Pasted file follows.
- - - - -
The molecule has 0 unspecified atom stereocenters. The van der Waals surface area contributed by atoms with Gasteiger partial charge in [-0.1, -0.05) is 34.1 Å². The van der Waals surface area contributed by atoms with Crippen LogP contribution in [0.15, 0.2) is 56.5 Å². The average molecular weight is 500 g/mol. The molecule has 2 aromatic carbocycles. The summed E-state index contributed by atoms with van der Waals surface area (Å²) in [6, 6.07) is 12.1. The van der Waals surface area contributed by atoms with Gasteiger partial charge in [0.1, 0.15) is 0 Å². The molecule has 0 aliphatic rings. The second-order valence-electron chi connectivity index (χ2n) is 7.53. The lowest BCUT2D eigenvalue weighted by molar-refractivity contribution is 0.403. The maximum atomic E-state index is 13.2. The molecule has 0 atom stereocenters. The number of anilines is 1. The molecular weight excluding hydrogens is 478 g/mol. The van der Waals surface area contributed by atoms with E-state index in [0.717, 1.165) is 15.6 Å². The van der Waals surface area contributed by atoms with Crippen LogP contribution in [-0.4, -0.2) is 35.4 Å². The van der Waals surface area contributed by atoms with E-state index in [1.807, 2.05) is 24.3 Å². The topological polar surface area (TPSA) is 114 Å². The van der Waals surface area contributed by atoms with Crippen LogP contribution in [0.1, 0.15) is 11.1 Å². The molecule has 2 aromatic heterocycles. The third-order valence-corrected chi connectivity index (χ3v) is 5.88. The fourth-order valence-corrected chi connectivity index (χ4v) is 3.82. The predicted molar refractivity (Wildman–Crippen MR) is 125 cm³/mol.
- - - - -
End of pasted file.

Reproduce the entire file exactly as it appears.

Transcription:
The molecule has 0 unspecified atom stereocenters. The van der Waals surface area contributed by atoms with Gasteiger partial charge in [-0.1, -0.05) is 34.1 Å². The van der Waals surface area contributed by atoms with Crippen LogP contribution in [0.15, 0.2) is 56.5 Å². The average molecular weight is 500 g/mol. The molecule has 2 aromatic carbocycles. The summed E-state index contributed by atoms with van der Waals surface area (Å²) in [6, 6.07) is 12.1. The van der Waals surface area contributed by atoms with Gasteiger partial charge in [0.1, 0.15) is 0 Å². The molecule has 0 aliphatic rings. The second-order valence-electron chi connectivity index (χ2n) is 7.53. The lowest BCUT2D eigenvalue weighted by molar-refractivity contribution is 0.403. The maximum atomic E-state index is 13.2. The molecule has 0 atom stereocenters. The number of anilines is 1. The molecular weight excluding hydrogens is 478 g/mol. The van der Waals surface area contributed by atoms with E-state index in [0.717, 1.165) is 15.6 Å². The van der Waals surface area contributed by atoms with Crippen LogP contribution in [-0.4, -0.2) is 35.4 Å². The van der Waals surface area contributed by atoms with E-state index in [1.807, 2.05) is 24.3 Å². The topological polar surface area (TPSA) is 114 Å². The van der Waals surface area contributed by atoms with Crippen LogP contribution in [0.1, 0.15) is 11.1 Å². The molecule has 2 aromatic heterocycles. The third-order valence-corrected chi connectivity index (χ3v) is 5.88. The fourth-order valence-corrected chi connectivity index (χ4v) is 3.82. The predicted molar refractivity (Wildman–Crippen MR) is 125 cm³/mol.